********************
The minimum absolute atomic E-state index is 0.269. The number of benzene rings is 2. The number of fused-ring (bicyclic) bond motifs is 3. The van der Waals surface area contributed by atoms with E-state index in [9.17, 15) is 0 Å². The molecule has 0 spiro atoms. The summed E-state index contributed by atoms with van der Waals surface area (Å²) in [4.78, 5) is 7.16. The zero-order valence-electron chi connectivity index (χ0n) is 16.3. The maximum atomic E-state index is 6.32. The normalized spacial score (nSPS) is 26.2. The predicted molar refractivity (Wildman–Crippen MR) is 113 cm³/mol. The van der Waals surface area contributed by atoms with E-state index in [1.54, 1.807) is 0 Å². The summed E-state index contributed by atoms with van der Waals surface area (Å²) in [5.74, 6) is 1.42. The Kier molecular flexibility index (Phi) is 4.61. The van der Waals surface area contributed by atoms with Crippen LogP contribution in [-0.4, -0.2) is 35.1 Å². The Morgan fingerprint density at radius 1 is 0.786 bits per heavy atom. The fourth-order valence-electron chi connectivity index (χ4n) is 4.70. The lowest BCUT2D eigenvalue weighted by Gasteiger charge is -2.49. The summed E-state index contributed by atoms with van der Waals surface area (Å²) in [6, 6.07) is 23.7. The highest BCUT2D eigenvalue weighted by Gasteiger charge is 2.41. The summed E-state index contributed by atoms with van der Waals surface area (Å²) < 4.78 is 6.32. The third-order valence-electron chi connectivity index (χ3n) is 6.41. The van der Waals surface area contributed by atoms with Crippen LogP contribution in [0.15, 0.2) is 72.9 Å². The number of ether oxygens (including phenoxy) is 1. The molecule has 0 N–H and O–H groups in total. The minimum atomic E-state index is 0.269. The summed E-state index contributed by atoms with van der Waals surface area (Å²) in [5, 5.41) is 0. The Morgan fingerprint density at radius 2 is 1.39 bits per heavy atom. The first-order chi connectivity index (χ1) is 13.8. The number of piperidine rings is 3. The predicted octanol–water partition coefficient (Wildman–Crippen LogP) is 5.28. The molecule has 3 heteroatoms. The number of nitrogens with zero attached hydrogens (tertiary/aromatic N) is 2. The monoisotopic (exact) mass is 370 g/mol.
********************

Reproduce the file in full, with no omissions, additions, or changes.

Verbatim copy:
The minimum absolute atomic E-state index is 0.269. The number of benzene rings is 2. The number of fused-ring (bicyclic) bond motifs is 3. The van der Waals surface area contributed by atoms with E-state index in [9.17, 15) is 0 Å². The molecule has 0 spiro atoms. The summed E-state index contributed by atoms with van der Waals surface area (Å²) in [4.78, 5) is 7.16. The zero-order valence-electron chi connectivity index (χ0n) is 16.3. The maximum atomic E-state index is 6.32. The normalized spacial score (nSPS) is 26.2. The predicted molar refractivity (Wildman–Crippen MR) is 113 cm³/mol. The van der Waals surface area contributed by atoms with E-state index in [1.54, 1.807) is 0 Å². The summed E-state index contributed by atoms with van der Waals surface area (Å²) in [5.74, 6) is 1.42. The Kier molecular flexibility index (Phi) is 4.61. The van der Waals surface area contributed by atoms with Crippen LogP contribution in [-0.4, -0.2) is 35.1 Å². The Morgan fingerprint density at radius 1 is 0.786 bits per heavy atom. The fourth-order valence-electron chi connectivity index (χ4n) is 4.70. The lowest BCUT2D eigenvalue weighted by Gasteiger charge is -2.49. The summed E-state index contributed by atoms with van der Waals surface area (Å²) in [6, 6.07) is 23.7. The highest BCUT2D eigenvalue weighted by Gasteiger charge is 2.41. The summed E-state index contributed by atoms with van der Waals surface area (Å²) < 4.78 is 6.32. The third-order valence-electron chi connectivity index (χ3n) is 6.41. The van der Waals surface area contributed by atoms with Crippen LogP contribution in [0.15, 0.2) is 72.9 Å². The number of ether oxygens (including phenoxy) is 1. The molecule has 0 N–H and O–H groups in total. The minimum atomic E-state index is 0.269. The summed E-state index contributed by atoms with van der Waals surface area (Å²) in [5, 5.41) is 0. The Morgan fingerprint density at radius 2 is 1.39 bits per heavy atom. The first-order chi connectivity index (χ1) is 13.8. The number of piperidine rings is 3. The predicted octanol–water partition coefficient (Wildman–Crippen LogP) is 5.28. The molecule has 3 heteroatoms. The number of nitrogens with zero attached hydrogens (tertiary/aromatic N) is 2. The monoisotopic (exact) mass is 370 g/mol.